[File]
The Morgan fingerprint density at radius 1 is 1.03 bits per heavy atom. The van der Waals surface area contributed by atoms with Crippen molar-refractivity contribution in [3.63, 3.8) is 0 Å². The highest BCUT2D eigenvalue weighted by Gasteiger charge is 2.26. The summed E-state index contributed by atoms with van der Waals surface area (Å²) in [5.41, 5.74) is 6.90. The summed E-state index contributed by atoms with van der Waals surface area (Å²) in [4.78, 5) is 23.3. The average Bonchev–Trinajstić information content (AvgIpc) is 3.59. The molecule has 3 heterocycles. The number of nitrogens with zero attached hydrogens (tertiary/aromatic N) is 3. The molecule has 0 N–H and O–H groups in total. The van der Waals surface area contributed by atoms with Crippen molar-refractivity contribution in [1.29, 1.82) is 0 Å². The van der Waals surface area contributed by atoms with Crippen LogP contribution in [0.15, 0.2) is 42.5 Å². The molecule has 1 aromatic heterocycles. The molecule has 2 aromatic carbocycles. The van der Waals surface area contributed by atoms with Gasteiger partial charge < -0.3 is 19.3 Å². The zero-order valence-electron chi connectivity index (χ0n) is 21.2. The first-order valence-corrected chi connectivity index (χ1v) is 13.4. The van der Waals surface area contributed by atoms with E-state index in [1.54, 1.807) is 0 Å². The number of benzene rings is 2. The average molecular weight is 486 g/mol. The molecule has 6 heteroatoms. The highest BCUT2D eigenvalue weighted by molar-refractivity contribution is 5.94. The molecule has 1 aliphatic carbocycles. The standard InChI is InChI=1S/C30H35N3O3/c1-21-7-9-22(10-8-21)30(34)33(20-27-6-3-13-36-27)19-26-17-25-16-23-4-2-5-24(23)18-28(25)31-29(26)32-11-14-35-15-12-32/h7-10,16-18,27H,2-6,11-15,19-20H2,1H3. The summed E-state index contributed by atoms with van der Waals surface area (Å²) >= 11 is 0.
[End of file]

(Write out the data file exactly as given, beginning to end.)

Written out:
The Morgan fingerprint density at radius 1 is 1.03 bits per heavy atom. The van der Waals surface area contributed by atoms with Crippen molar-refractivity contribution in [3.63, 3.8) is 0 Å². The highest BCUT2D eigenvalue weighted by Gasteiger charge is 2.26. The summed E-state index contributed by atoms with van der Waals surface area (Å²) in [5.41, 5.74) is 6.90. The summed E-state index contributed by atoms with van der Waals surface area (Å²) in [4.78, 5) is 23.3. The average Bonchev–Trinajstić information content (AvgIpc) is 3.59. The molecule has 3 heterocycles. The number of nitrogens with zero attached hydrogens (tertiary/aromatic N) is 3. The molecule has 0 N–H and O–H groups in total. The van der Waals surface area contributed by atoms with Crippen molar-refractivity contribution in [1.29, 1.82) is 0 Å². The van der Waals surface area contributed by atoms with Crippen LogP contribution in [0.15, 0.2) is 42.5 Å². The molecule has 1 aromatic heterocycles. The molecule has 2 aromatic carbocycles. The van der Waals surface area contributed by atoms with Gasteiger partial charge < -0.3 is 19.3 Å². The zero-order valence-electron chi connectivity index (χ0n) is 21.2. The first-order valence-corrected chi connectivity index (χ1v) is 13.4. The van der Waals surface area contributed by atoms with E-state index in [1.54, 1.807) is 0 Å². The number of benzene rings is 2. The average molecular weight is 486 g/mol. The molecule has 6 heteroatoms. The highest BCUT2D eigenvalue weighted by molar-refractivity contribution is 5.94. The molecule has 1 aliphatic carbocycles. The standard InChI is InChI=1S/C30H35N3O3/c1-21-7-9-22(10-8-21)30(34)33(20-27-6-3-13-36-27)19-26-17-25-16-23-4-2-5-24(23)18-28(25)31-29(26)32-11-14-35-15-12-32/h7-10,16-18,27H,2-6,11-15,19-20H2,1H3. The summed E-state index contributed by atoms with van der Waals surface area (Å²) >= 11 is 0.